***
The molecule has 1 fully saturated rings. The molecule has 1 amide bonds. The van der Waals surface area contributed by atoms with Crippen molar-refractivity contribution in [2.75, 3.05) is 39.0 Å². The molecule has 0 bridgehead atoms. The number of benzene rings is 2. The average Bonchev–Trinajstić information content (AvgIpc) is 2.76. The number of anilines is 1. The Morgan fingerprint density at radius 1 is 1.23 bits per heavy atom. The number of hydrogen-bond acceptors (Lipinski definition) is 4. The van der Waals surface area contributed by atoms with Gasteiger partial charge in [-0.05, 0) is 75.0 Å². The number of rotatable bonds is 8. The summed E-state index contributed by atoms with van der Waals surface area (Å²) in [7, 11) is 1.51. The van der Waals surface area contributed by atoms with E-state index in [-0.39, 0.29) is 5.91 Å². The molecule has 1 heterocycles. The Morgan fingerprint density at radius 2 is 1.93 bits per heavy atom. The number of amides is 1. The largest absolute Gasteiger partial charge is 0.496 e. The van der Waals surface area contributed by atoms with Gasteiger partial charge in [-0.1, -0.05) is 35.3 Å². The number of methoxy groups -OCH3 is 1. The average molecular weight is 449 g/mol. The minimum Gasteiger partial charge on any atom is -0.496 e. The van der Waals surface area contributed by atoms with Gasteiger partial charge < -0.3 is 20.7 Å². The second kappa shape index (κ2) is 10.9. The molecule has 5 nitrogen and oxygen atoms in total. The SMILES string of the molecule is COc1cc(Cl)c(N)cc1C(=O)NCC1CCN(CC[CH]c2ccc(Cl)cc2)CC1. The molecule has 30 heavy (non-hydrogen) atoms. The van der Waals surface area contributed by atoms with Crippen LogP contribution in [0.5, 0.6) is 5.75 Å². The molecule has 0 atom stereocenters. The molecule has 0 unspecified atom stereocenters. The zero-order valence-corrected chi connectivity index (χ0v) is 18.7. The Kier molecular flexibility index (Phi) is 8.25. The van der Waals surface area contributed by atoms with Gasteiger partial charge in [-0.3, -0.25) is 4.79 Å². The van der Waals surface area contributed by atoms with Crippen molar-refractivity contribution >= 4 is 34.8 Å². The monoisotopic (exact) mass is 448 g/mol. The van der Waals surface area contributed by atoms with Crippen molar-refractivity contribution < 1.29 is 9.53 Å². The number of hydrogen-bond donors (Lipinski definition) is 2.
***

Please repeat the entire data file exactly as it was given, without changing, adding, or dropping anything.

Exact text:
The molecule has 1 fully saturated rings. The molecule has 1 amide bonds. The van der Waals surface area contributed by atoms with Crippen molar-refractivity contribution in [2.75, 3.05) is 39.0 Å². The molecule has 0 bridgehead atoms. The number of benzene rings is 2. The average Bonchev–Trinajstić information content (AvgIpc) is 2.76. The number of anilines is 1. The Morgan fingerprint density at radius 1 is 1.23 bits per heavy atom. The number of hydrogen-bond acceptors (Lipinski definition) is 4. The van der Waals surface area contributed by atoms with Gasteiger partial charge in [-0.05, 0) is 75.0 Å². The number of rotatable bonds is 8. The summed E-state index contributed by atoms with van der Waals surface area (Å²) in [7, 11) is 1.51. The van der Waals surface area contributed by atoms with E-state index in [-0.39, 0.29) is 5.91 Å². The molecule has 1 heterocycles. The Morgan fingerprint density at radius 2 is 1.93 bits per heavy atom. The number of amides is 1. The largest absolute Gasteiger partial charge is 0.496 e. The van der Waals surface area contributed by atoms with Gasteiger partial charge in [-0.1, -0.05) is 35.3 Å². The number of methoxy groups -OCH3 is 1. The average molecular weight is 449 g/mol. The minimum Gasteiger partial charge on any atom is -0.496 e. The van der Waals surface area contributed by atoms with Gasteiger partial charge < -0.3 is 20.7 Å². The second kappa shape index (κ2) is 10.9. The molecule has 5 nitrogen and oxygen atoms in total. The SMILES string of the molecule is COc1cc(Cl)c(N)cc1C(=O)NCC1CCN(CC[CH]c2ccc(Cl)cc2)CC1. The molecule has 30 heavy (non-hydrogen) atoms. The van der Waals surface area contributed by atoms with Crippen LogP contribution in [0.5, 0.6) is 5.75 Å². The molecule has 0 atom stereocenters. The molecule has 0 unspecified atom stereocenters. The zero-order valence-corrected chi connectivity index (χ0v) is 18.7. The Kier molecular flexibility index (Phi) is 8.25. The van der Waals surface area contributed by atoms with Gasteiger partial charge in [-0.3, -0.25) is 4.79 Å². The van der Waals surface area contributed by atoms with Crippen molar-refractivity contribution >= 4 is 34.8 Å². The monoisotopic (exact) mass is 448 g/mol. The van der Waals surface area contributed by atoms with Crippen molar-refractivity contribution < 1.29 is 9.53 Å². The number of hydrogen-bond donors (Lipinski definition) is 2.